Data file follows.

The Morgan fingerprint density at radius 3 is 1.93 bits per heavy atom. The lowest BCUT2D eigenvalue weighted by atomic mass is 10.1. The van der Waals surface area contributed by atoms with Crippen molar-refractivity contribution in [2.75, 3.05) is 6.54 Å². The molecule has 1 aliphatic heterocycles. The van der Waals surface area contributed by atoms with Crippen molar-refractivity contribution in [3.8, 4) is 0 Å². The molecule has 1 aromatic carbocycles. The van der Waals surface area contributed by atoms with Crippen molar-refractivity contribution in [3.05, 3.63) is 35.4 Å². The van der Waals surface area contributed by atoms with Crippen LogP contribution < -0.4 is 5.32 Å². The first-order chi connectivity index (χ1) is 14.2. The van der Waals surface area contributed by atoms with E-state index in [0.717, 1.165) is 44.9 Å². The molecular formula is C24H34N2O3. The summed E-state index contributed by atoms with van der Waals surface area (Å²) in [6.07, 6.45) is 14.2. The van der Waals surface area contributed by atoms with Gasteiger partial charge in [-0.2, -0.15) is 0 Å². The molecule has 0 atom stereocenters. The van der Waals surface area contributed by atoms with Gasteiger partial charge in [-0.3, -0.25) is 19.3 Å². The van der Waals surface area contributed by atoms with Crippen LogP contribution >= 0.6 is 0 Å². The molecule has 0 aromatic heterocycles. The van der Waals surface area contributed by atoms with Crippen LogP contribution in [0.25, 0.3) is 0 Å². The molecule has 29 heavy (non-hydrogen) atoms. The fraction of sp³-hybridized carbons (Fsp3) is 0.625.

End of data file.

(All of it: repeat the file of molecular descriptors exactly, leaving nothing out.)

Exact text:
The Morgan fingerprint density at radius 3 is 1.93 bits per heavy atom. The lowest BCUT2D eigenvalue weighted by atomic mass is 10.1. The van der Waals surface area contributed by atoms with Crippen molar-refractivity contribution in [2.75, 3.05) is 6.54 Å². The molecule has 1 aliphatic heterocycles. The van der Waals surface area contributed by atoms with Crippen molar-refractivity contribution in [3.8, 4) is 0 Å². The molecule has 1 aromatic carbocycles. The van der Waals surface area contributed by atoms with Crippen molar-refractivity contribution in [3.05, 3.63) is 35.4 Å². The van der Waals surface area contributed by atoms with Crippen LogP contribution < -0.4 is 5.32 Å². The first-order chi connectivity index (χ1) is 14.2. The van der Waals surface area contributed by atoms with E-state index in [0.717, 1.165) is 44.9 Å². The molecular formula is C24H34N2O3. The summed E-state index contributed by atoms with van der Waals surface area (Å²) in [6.07, 6.45) is 14.2. The van der Waals surface area contributed by atoms with Gasteiger partial charge in [-0.2, -0.15) is 0 Å². The molecule has 0 atom stereocenters. The van der Waals surface area contributed by atoms with Gasteiger partial charge in [-0.3, -0.25) is 19.3 Å². The van der Waals surface area contributed by atoms with Crippen LogP contribution >= 0.6 is 0 Å². The molecule has 0 aromatic heterocycles. The van der Waals surface area contributed by atoms with Crippen LogP contribution in [0.25, 0.3) is 0 Å². The molecule has 29 heavy (non-hydrogen) atoms. The fraction of sp³-hybridized carbons (Fsp3) is 0.625.